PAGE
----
8 Tracking Down Problems ADSL2 transceivers have been enhanced with extensive diagnostic capabilities. ADSL2 transceivers have been enhanced with extensive diagnostic capabilities. In order to diagnose and fix problems, ADSL2 transceivers provide measurements for line noise, loop attenuation, and signal-to-noise ratio (SNR) at both ends of the line. In order to diagnose and fix problems, ADSL2 transceivers provide measurements for line noise, loop attenuation, and signal-to-noise ratio (SNR) at both ends of the line. Additionally, ADSL2 includes real-time performance monitoring capabilities that provide information on line quality and noise conditions at both ends of the line. Additionally, ADSL2 includes real-time performance monitoring capabilities that provide information on line quality and noise conditions at both ends of the line.

9 Power Enhancements L2 low-power mode: This mode enables statistical powers savings at the ADSL transceiver unit in the central office (ATU-C) by rapidly entering and exiting low power mode based on Internet traffic running over the ADSL connection. L2 low-power mode: This mode enables statistical powers savings at the ADSL transceiver unit in the central office (ATU-C) by rapidly entering and exiting low power mode based on Internet traffic running over the ADSL connection. L3 low-power mode: This mode enables overall power savings at both the ATU-C and the remote ADSL transceiver unit (ATU-R) by entering into sleep/stand-by mode when the connection is not being for extended periods of time (i.e. user asleep, modem asleep). L3 low-power mode: This mode enables overall power savings at both the ATU-C and the remote ADSL transceiver unit (ATU-R) by entering into sleep/stand-by mode when the connection is not being for extended periods of time (i.e. user asleep, modem asleep).

10 Figure 2: ADSL's L2 power mode allows a broadband modem to quickly move from L2 to L0 operation and back without limited bit errors.

11 Rate Adaptation Telephone wires are bundled together in multi-pair binders containing 25 or more twisted wire pairs. As a result, electrical signals from one pair can electromagnetically couple onto other adjacent pairs in the binder. This phenomenon is known as “crosstalk” and can impede ADSL data rate performance. As a result, changes in the crosstalk levels in the binder can cause an ADSL system to drop the connection. Crosstalk is just one reason that ADSL lines drop connections. Others include changes in the narrowband, AM radio disturbers; temperature changes, and water in the binder.

12 Figure 3: When adjacent pairs couple together they can cause crosstalk on an copper line, thus forcing the ADSL system to drop a connection.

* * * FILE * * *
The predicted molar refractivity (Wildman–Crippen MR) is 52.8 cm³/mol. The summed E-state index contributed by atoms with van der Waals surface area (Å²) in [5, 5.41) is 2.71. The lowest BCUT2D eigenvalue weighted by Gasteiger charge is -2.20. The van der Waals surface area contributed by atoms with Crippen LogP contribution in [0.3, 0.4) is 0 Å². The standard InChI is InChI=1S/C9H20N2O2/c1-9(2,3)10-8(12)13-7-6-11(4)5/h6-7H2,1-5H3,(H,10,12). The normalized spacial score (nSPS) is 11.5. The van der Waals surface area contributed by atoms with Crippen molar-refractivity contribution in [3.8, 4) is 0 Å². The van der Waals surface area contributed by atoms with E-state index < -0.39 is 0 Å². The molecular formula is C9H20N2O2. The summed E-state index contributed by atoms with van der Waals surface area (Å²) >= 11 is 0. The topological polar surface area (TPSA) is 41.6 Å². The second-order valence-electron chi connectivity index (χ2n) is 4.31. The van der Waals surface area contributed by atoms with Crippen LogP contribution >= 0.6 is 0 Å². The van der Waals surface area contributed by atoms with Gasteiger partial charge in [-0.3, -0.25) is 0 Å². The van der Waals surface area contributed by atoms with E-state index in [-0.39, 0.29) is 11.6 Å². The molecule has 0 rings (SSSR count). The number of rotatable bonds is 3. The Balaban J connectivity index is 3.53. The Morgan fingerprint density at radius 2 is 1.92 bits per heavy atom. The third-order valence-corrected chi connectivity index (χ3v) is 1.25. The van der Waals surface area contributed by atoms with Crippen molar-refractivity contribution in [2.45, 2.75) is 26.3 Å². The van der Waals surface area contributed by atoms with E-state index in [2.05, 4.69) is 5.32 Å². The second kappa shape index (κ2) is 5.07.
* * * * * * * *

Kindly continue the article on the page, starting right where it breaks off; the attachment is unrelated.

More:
13 Bonding For higher Data Rates Bonding multiple phone lines together is a relatively simple way to significantly increase data rates to homes and businesses. To provide bonding, the ADSL2 spec taps into the inverse multiplexing for ATM (IMA) standard developed for traditional ATM architectures. Through IMA, equipment designs can bind copper pairs in an ADSL link. The result is a far greater deal of flexibility with downstream data rates: Bonding multiple phone lines together is a relatively simple way to significantly increase data rates to homes and businesses. To provide bonding, the ADSL2 spec taps into the inverse multiplexing for ATM (IMA) standard developed for traditional ATM architectures. Through IMA, equipment designs can bind copper pairs in an ADSL link. The result is a far greater deal of flexibility with downstream data rates: 20 Mbps on 2 bonded pairs 20 Mbps on 2 bonded pairs 30 Mbps on 3 bonded pairs 30 Mbps on 3 bonded pairs 40 Mbps on 4 bonded pairs 40 Mbps on 4 bonded pairs

14 Figure 4: Through bonding, design engineers can increase the data throughput on an ADSL channel to as high as 40 Mbps.

15 Some Added Benefits Improved Interoperability: Clarifications and additions to the initialization state machine improve interoperability and provide better performance when connecting ADSL transceivers from different chip suppliers. Improved Interoperability: Clarifications and additions to the initialization state machine improve interoperability and provide better performance when connecting ADSL transceivers from different chip suppliers. Fast startup: ADSL2 provides a fast startup mode that reduces initialization time from more 10 seconds (as is required for ADSL) to less than 3 seconds. Fast startup: ADSL2 provides a fast startup mode that reduces initialization time from more 10 seconds (as is required for ADSL) to less than 3 seconds. Channelization: ADSL2 provides the ability to split the bandwidth into different channels with different link characteristics for different applications. Channelization: ADSL2 provides the ability to split the bandwidth into different channels with different link characteristics for different applications.

16 All Digital Mode: ADSL2 enables an optional mode that allows for transmission of ADSL data in the voice bandwidth, adding 256 kbps of upstream data rate. This is an attractive option for businesses that have their voice and data services on different phone lines, and value the extra upstream bandwidth. All Digital Mode: ADSL2 enables an optional mode that allows for transmission of ADSL data in the voice bandwidth, adding 256 kbps of upstream data rate. This is an attractive option for businesses that have their voice and data services on different phone lines, and value the extra upstream bandwidth. Support of Packet-Based Services: ADSL2 includes a packet mode transmission trans- convergence layer (PTM-TC) that enables packet-based service (such as Ethernet) to be transported over ADSL2. Support of Packet-Based Services: ADSL2 includes a packet mode transmission trans- convergence layer (PTM-TC) that enables packet-based service (such as Ethernet) to be transported over ADSL2.